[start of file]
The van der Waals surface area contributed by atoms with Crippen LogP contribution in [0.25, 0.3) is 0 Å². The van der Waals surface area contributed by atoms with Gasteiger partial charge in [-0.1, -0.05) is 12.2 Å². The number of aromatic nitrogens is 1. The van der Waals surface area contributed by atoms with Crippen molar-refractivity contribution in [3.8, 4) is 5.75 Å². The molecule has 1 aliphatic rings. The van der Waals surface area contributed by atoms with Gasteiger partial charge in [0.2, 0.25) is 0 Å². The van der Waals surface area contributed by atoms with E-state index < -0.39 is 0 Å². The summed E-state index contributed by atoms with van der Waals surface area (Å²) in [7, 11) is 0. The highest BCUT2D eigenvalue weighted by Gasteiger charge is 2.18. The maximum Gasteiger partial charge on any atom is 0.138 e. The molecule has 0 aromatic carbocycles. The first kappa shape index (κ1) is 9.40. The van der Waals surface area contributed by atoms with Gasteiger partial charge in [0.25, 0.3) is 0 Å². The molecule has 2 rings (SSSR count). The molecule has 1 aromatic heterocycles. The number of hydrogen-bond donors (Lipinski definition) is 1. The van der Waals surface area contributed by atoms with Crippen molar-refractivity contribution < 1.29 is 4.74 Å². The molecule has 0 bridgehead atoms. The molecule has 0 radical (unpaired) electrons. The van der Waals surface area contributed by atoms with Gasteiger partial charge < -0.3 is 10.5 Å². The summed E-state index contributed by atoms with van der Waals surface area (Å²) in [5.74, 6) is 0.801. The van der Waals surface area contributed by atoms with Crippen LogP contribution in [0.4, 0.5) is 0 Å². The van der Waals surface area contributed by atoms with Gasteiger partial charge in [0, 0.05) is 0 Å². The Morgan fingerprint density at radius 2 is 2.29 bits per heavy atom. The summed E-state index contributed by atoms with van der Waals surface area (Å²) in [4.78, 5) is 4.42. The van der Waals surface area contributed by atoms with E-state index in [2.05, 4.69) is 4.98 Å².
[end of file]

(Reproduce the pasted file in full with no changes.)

The van der Waals surface area contributed by atoms with Crippen LogP contribution in [0.25, 0.3) is 0 Å². The van der Waals surface area contributed by atoms with Gasteiger partial charge in [-0.1, -0.05) is 12.2 Å². The number of aromatic nitrogens is 1. The van der Waals surface area contributed by atoms with Crippen molar-refractivity contribution in [3.8, 4) is 5.75 Å². The molecule has 1 aliphatic rings. The van der Waals surface area contributed by atoms with Gasteiger partial charge in [0.2, 0.25) is 0 Å². The van der Waals surface area contributed by atoms with E-state index < -0.39 is 0 Å². The summed E-state index contributed by atoms with van der Waals surface area (Å²) in [7, 11) is 0. The highest BCUT2D eigenvalue weighted by Gasteiger charge is 2.18. The maximum Gasteiger partial charge on any atom is 0.138 e. The molecule has 0 aromatic carbocycles. The first kappa shape index (κ1) is 9.40. The van der Waals surface area contributed by atoms with Gasteiger partial charge in [0.25, 0.3) is 0 Å². The molecule has 2 rings (SSSR count). The molecule has 1 aromatic heterocycles. The number of hydrogen-bond donors (Lipinski definition) is 1. The van der Waals surface area contributed by atoms with Crippen molar-refractivity contribution < 1.29 is 4.74 Å². The molecule has 0 bridgehead atoms. The molecule has 0 radical (unpaired) electrons. The van der Waals surface area contributed by atoms with Gasteiger partial charge < -0.3 is 10.5 Å². The summed E-state index contributed by atoms with van der Waals surface area (Å²) in [5.74, 6) is 0.801. The van der Waals surface area contributed by atoms with Crippen LogP contribution in [0.4, 0.5) is 0 Å². The van der Waals surface area contributed by atoms with Gasteiger partial charge in [0, 0.05) is 0 Å². The Morgan fingerprint density at radius 2 is 2.29 bits per heavy atom. The summed E-state index contributed by atoms with van der Waals surface area (Å²) in [4.78, 5) is 4.42. The van der Waals surface area contributed by atoms with E-state index in [2.05, 4.69) is 4.98 Å².